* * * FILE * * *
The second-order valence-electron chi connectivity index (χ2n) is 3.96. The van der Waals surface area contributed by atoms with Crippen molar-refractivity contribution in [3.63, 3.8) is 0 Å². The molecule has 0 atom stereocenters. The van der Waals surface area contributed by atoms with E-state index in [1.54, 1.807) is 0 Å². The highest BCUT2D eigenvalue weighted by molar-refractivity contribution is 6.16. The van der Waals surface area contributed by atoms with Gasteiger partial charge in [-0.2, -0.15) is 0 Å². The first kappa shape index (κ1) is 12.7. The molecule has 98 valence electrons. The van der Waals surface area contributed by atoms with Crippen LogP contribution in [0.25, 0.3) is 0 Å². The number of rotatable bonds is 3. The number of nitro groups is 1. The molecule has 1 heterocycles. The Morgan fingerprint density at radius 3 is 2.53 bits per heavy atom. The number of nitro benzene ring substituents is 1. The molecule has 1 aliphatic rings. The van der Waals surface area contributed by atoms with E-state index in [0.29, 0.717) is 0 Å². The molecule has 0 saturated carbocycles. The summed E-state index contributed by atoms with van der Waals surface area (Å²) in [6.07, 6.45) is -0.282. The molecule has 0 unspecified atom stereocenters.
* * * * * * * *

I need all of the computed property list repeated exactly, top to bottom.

The second-order valence-electron chi connectivity index (χ2n) is 3.96. The van der Waals surface area contributed by atoms with Crippen molar-refractivity contribution in [3.63, 3.8) is 0 Å². The molecule has 0 atom stereocenters. The van der Waals surface area contributed by atoms with E-state index in [1.54, 1.807) is 0 Å². The highest BCUT2D eigenvalue weighted by molar-refractivity contribution is 6.16. The van der Waals surface area contributed by atoms with Gasteiger partial charge in [-0.2, -0.15) is 0 Å². The first kappa shape index (κ1) is 12.7. The molecule has 98 valence electrons. The van der Waals surface area contributed by atoms with Crippen LogP contribution in [0.25, 0.3) is 0 Å². The number of rotatable bonds is 3. The number of nitro groups is 1. The molecule has 1 heterocycles. The Morgan fingerprint density at radius 3 is 2.53 bits per heavy atom. The number of nitro benzene ring substituents is 1. The molecule has 1 aliphatic rings. The van der Waals surface area contributed by atoms with E-state index in [0.29, 0.717) is 0 Å². The molecule has 0 saturated carbocycles. The summed E-state index contributed by atoms with van der Waals surface area (Å²) in [6.07, 6.45) is -0.282. The molecule has 0 unspecified atom stereocenters.